Re: @Ken Hagan
"The others simply whined that the parent in the article should have been more responsible, which I *only* hear from 20-something non-parents"
You are also hearing it from a 40-something parent!
"but it does hurt when your daughter yells "You never let me have any fun, I hate you daddy!" and runs to her room."
True, but on the other hand, they also learn responsibility for their actions, if you talk to them properly.
I was babysitting for a friend and she sent her son to his room, just before she left. She just shouted at him and dragged him to his room and told him to stay there. Shortly after she left, he was still crying and shouting. I left the girls on the sofa and went up to him.
I sat with him and asked him why he was crying. He was bored and wanted to play with his sisters. I then aked him, if he knew why he was in his room. He said no.
I explained that it was because he had done something wrong (and I explained what he had done wrong). He said again, that it was boring. I said that was part of the punishment, that his grandparents had done the same to his mother, when she was his age, and that he would do the same to his children.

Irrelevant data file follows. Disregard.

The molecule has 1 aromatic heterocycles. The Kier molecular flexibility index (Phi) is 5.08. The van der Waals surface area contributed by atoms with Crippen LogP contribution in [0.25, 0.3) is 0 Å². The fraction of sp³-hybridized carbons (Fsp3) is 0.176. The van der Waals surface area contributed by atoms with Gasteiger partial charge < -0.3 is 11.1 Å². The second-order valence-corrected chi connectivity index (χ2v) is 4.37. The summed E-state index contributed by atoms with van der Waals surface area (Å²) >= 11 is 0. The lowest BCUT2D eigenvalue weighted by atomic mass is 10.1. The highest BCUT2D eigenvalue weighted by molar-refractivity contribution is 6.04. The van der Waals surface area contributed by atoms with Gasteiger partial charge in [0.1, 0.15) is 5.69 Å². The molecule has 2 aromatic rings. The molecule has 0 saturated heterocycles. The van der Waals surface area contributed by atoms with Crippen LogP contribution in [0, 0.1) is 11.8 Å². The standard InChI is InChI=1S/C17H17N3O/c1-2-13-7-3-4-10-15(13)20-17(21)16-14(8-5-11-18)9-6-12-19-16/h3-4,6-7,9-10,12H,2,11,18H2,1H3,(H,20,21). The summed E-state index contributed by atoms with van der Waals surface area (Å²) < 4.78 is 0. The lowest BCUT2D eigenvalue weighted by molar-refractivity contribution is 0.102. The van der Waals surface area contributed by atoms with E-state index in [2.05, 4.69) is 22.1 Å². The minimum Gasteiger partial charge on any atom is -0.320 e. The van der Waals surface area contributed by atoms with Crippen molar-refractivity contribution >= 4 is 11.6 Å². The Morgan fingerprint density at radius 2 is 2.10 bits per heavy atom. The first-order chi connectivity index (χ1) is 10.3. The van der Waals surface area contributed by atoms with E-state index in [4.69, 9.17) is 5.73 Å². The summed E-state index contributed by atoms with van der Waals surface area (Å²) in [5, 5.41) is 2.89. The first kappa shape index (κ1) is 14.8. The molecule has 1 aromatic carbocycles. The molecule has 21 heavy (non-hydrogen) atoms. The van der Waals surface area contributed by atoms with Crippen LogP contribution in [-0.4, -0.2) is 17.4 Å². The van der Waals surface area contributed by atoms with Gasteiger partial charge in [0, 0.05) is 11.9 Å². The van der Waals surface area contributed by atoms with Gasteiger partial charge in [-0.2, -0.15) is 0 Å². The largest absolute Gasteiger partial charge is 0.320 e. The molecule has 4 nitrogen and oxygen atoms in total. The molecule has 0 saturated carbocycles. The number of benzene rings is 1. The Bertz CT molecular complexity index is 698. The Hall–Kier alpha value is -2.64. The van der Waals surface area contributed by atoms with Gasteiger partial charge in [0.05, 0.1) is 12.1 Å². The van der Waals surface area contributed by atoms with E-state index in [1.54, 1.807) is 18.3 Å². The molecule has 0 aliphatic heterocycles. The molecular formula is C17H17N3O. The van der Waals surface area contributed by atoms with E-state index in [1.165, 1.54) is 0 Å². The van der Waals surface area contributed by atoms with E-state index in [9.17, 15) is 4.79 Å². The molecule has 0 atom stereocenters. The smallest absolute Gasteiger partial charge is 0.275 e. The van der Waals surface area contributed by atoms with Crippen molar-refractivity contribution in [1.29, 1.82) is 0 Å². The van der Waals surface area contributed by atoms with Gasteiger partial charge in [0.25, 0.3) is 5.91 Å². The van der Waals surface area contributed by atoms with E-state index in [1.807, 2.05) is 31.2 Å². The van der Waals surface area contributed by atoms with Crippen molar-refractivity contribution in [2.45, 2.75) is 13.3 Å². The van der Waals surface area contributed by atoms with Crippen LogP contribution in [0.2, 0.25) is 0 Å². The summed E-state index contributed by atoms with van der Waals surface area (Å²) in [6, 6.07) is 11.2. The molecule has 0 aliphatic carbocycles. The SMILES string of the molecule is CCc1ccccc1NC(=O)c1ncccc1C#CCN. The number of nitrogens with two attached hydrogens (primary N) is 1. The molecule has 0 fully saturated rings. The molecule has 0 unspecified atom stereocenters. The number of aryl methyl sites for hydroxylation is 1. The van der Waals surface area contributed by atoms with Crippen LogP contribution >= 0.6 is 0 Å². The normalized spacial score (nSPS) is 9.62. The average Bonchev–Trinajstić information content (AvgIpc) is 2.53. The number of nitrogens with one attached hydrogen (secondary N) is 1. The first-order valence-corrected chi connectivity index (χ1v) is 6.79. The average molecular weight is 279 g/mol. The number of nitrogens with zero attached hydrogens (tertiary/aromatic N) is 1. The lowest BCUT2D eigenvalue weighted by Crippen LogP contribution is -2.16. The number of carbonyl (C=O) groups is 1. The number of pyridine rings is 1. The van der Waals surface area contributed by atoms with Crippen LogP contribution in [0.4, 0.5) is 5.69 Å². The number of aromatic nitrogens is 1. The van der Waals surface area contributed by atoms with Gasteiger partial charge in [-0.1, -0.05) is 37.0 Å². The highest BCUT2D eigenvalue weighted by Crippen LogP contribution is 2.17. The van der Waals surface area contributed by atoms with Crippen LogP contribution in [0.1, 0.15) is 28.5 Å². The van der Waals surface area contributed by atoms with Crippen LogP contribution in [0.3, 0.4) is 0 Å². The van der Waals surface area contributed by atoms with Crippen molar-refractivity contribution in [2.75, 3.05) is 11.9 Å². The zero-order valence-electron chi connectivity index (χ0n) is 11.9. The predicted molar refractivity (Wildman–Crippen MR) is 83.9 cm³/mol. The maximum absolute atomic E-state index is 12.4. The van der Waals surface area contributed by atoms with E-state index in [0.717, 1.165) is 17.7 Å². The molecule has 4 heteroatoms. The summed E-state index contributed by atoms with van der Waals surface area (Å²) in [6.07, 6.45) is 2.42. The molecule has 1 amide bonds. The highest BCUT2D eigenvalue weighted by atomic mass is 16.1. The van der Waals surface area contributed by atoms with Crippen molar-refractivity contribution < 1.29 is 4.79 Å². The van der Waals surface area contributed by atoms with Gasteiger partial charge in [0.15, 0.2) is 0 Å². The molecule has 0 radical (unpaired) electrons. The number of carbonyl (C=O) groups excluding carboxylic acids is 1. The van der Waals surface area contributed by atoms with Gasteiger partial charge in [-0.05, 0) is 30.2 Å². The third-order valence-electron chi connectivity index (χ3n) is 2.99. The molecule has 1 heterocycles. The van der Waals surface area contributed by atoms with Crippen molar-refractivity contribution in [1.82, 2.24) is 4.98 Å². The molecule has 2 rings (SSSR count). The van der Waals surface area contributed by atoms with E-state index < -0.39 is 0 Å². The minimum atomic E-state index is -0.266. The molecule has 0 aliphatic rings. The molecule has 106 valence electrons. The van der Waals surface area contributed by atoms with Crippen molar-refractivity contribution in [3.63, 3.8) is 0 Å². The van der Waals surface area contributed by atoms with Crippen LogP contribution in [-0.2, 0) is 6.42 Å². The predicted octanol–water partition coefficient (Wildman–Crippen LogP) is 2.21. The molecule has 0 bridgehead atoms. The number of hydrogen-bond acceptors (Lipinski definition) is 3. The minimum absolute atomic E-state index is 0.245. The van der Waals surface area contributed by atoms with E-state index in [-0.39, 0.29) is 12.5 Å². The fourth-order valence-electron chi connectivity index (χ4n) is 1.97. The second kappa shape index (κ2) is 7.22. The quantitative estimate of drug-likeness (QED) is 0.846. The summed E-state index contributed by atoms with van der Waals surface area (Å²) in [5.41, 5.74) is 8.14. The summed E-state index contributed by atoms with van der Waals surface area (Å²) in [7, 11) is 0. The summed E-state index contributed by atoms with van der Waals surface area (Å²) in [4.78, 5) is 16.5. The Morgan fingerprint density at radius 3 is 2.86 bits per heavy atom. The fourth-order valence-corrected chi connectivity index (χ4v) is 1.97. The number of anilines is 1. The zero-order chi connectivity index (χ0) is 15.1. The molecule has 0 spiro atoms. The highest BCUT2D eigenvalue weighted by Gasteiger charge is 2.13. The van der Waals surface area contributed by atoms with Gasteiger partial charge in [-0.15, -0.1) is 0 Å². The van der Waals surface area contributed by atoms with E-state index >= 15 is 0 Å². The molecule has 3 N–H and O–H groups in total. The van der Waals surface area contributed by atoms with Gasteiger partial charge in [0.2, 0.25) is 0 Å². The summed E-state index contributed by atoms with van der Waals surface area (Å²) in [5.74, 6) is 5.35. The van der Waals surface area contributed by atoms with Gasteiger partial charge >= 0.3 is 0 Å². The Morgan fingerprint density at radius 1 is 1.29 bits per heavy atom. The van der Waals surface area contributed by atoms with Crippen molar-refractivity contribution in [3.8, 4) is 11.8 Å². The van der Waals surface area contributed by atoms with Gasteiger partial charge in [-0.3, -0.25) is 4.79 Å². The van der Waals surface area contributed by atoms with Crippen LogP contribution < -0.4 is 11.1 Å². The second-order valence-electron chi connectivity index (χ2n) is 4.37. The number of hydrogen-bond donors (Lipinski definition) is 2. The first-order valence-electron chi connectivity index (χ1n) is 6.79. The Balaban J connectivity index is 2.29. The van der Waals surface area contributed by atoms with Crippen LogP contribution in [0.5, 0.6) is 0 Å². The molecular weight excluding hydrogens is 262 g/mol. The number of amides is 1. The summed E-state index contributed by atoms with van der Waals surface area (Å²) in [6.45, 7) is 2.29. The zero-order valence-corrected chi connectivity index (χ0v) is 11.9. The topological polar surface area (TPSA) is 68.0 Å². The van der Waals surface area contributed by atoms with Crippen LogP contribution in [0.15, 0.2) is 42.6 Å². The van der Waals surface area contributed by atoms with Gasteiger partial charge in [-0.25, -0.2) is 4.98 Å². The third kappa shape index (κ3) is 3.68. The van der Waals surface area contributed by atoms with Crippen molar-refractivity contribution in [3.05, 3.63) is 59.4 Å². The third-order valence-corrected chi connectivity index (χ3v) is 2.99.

He finally understood what was going on and accepted his punishment. He was quiet and as good as gold for the rest of the night.
Parenting isn't about being the favourite all the time and it isn't about screaming at them, when they do something wrong. Sometimes you have to be hard on them; sometimes you have to trust them; but you always have to talk to them as equals and explain to them why you are doing something, even if it means they don't get what they want straight away!
Good parenting isn't blaming other people for your failings as a parent or looking for scapegoats. Like everything else in life, good parenting relies on you taking responsibility for your actions and actually raising your children!